A peaceful strike called by Kampala City Traders Association-(KACITA), scheduled to commence this morning has been called off.
On Tuesday, a notice was shared on social media, announcing a decision by KACITA to hold peaceful demonstrations, following a series of meetings involving KACITA, Ministry of Finance, Planning and Economic Development, and the Ministry of Trade Industry and Cooperatives.
“KACITA Uganda wishes to inform all traders and the general public that we shall have a peaceful demonstration starting from 1st September 2021. This is due to the Government’s failure to assist traders regardless of their outcry for the increasing taxes even during the pandemic and the rental charges during the time of the lockdown despite several petitions and engagements that we have held with them. Landlords are evicting us, our goods are expiring and others are damaging, taxes are abnormal. This is unfair” the notice reads.
Following the meeting, the Ministry of Finance and the Private Sector Foundation of Uganda, PSFU, appealed to the traders to give the government a week within, to make it’s final pronounce on the revised tax policy of textiles. The traders are opposed to taxation based on the volume of the import as opposed to a percentage of the value.
Musoke Thaddeus Nagenda, the KACITA Chairman had told the media on Tuesday after the meeting with the Finance Ministry that they had failed to secure an acceptable position from the government, and would therefore proceed with the strike.
However, Nagenda now says the most contentious issue was about the goods that had already been ordered before the new tax policy came into place and were either in transit or in customs bonded warehouses. The traders have been told that they can clear such cargo under the previous tax measures.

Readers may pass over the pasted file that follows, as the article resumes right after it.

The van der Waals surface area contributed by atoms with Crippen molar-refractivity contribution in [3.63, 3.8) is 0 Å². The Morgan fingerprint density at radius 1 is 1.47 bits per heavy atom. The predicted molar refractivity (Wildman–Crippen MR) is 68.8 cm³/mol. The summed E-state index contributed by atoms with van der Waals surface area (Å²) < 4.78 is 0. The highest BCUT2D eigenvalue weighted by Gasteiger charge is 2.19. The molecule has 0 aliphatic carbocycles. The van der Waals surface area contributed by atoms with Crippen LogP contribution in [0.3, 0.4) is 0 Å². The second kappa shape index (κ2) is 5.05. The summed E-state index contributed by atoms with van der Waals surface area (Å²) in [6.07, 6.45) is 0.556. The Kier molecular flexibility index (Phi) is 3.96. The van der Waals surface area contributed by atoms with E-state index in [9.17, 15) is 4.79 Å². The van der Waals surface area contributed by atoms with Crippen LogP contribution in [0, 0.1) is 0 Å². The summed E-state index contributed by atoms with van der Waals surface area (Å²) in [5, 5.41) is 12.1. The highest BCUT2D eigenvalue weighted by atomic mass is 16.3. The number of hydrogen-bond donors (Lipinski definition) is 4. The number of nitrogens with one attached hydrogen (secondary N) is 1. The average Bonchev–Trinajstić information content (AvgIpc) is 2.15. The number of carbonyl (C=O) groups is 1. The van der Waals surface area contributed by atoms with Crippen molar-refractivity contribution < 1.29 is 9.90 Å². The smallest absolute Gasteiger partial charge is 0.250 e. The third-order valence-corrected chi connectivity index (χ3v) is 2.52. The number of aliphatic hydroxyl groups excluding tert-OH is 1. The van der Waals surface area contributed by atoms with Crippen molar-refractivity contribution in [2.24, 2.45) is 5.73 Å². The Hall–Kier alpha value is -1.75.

Amos Lugoloobi the Minister of State for Planning, on Tuesday afternoon, chaired a meeting of textile traders and manufacturers to address the issue of import tax rates on textiles and garments.
The Minister told the traders to wait for the ministry’s final position on the matter within a week, warning that demonstrations by the traders are not a wise option when discussions are ongoing.
By the end of the meeting, the government position still remained, that imported textiles and garments, which cannot be sourced locally will incur a 35% import duty. These, according to the Ministry, account for 90% of the textile and garments imports.
The imported textiles and garments, which can also be sourced locally, will be taxed at 35% of the value of an item, or 3 dollars and 3.5 dollars respectively, whichever is higher.
The government has also drawn a list of items, which comprise the 10% on which the new tax policy will be administered, and PSFU is reviewing the list before giving its advice.